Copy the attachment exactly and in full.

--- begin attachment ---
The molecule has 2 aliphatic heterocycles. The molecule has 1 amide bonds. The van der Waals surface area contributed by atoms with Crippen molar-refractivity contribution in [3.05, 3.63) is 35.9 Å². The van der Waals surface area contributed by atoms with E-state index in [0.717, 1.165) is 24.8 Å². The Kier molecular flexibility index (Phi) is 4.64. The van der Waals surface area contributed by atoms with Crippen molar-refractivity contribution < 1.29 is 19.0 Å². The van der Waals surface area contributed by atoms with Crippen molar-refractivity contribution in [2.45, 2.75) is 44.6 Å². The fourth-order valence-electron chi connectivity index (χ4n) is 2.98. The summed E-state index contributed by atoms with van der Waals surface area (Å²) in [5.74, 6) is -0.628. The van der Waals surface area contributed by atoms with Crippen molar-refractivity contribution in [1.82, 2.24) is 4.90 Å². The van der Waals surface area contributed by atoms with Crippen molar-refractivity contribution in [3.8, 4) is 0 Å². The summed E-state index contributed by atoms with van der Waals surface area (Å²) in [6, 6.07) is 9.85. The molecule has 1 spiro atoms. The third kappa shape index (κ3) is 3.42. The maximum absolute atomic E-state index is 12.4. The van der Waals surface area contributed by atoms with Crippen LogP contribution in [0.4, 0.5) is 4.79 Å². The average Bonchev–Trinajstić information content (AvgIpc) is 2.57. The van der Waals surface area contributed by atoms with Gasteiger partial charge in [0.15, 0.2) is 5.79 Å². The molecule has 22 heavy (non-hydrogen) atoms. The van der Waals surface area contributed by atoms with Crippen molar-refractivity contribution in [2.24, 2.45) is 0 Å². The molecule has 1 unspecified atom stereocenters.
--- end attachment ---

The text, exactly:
The molecule has 2 aliphatic heterocycles. The molecule has 1 amide bonds. The van der Waals surface area contributed by atoms with Crippen molar-refractivity contribution in [3.05, 3.63) is 35.9 Å². The van der Waals surface area contributed by atoms with E-state index in [0.717, 1.165) is 24.8 Å². The Kier molecular flexibility index (Phi) is 4.64. The van der Waals surface area contributed by atoms with Crippen molar-refractivity contribution < 1.29 is 19.0 Å². The van der Waals surface area contributed by atoms with Crippen molar-refractivity contribution in [2.45, 2.75) is 44.6 Å². The fourth-order valence-electron chi connectivity index (χ4n) is 2.98. The summed E-state index contributed by atoms with van der Waals surface area (Å²) in [5.74, 6) is -0.628. The van der Waals surface area contributed by atoms with Crippen molar-refractivity contribution in [1.82, 2.24) is 4.90 Å². The van der Waals surface area contributed by atoms with Crippen molar-refractivity contribution in [3.8, 4) is 0 Å². The summed E-state index contributed by atoms with van der Waals surface area (Å²) in [6, 6.07) is 9.85. The molecule has 1 spiro atoms. The third kappa shape index (κ3) is 3.42. The maximum absolute atomic E-state index is 12.4. The van der Waals surface area contributed by atoms with Crippen LogP contribution in [0.4, 0.5) is 4.79 Å². The average Bonchev–Trinajstić information content (AvgIpc) is 2.57. The van der Waals surface area contributed by atoms with Gasteiger partial charge in [0.15, 0.2) is 5.79 Å². The molecule has 22 heavy (non-hydrogen) atoms. The van der Waals surface area contributed by atoms with Crippen molar-refractivity contribution in [2.24, 2.45) is 0 Å². The molecule has 1 unspecified atom stereocenters.